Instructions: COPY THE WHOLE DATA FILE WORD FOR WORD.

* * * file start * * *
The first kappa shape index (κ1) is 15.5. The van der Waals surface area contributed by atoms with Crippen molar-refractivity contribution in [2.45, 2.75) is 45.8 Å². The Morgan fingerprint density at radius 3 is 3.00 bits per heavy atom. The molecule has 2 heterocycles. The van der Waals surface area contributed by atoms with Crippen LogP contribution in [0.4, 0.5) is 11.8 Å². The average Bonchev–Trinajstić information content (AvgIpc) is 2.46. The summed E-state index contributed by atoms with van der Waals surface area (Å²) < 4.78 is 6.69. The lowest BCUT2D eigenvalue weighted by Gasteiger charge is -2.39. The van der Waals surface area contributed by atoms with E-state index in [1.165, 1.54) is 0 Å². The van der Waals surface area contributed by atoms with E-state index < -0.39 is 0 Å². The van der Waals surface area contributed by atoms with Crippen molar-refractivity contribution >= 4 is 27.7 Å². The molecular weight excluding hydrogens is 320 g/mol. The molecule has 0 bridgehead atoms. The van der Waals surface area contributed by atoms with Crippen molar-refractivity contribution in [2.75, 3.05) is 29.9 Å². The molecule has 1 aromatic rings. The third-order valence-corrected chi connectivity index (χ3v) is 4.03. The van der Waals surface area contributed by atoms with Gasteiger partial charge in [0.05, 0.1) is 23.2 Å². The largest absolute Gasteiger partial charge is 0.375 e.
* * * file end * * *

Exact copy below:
The first kappa shape index (κ1) is 15.5. The van der Waals surface area contributed by atoms with Crippen molar-refractivity contribution in [2.45, 2.75) is 45.8 Å². The Morgan fingerprint density at radius 3 is 3.00 bits per heavy atom. The molecule has 2 heterocycles. The van der Waals surface area contributed by atoms with Crippen LogP contribution in [0.4, 0.5) is 11.8 Å². The average Bonchev–Trinajstić information content (AvgIpc) is 2.46. The summed E-state index contributed by atoms with van der Waals surface area (Å²) < 4.78 is 6.69. The lowest BCUT2D eigenvalue weighted by Gasteiger charge is -2.39. The van der Waals surface area contributed by atoms with E-state index in [1.165, 1.54) is 0 Å². The van der Waals surface area contributed by atoms with E-state index < -0.39 is 0 Å². The van der Waals surface area contributed by atoms with Crippen molar-refractivity contribution >= 4 is 27.7 Å². The molecular weight excluding hydrogens is 320 g/mol. The molecule has 0 bridgehead atoms. The van der Waals surface area contributed by atoms with Crippen molar-refractivity contribution in [2.75, 3.05) is 29.9 Å². The molecule has 1 aromatic rings. The third-order valence-corrected chi connectivity index (χ3v) is 4.03. The van der Waals surface area contributed by atoms with Gasteiger partial charge in [0.05, 0.1) is 23.2 Å². The largest absolute Gasteiger partial charge is 0.375 e.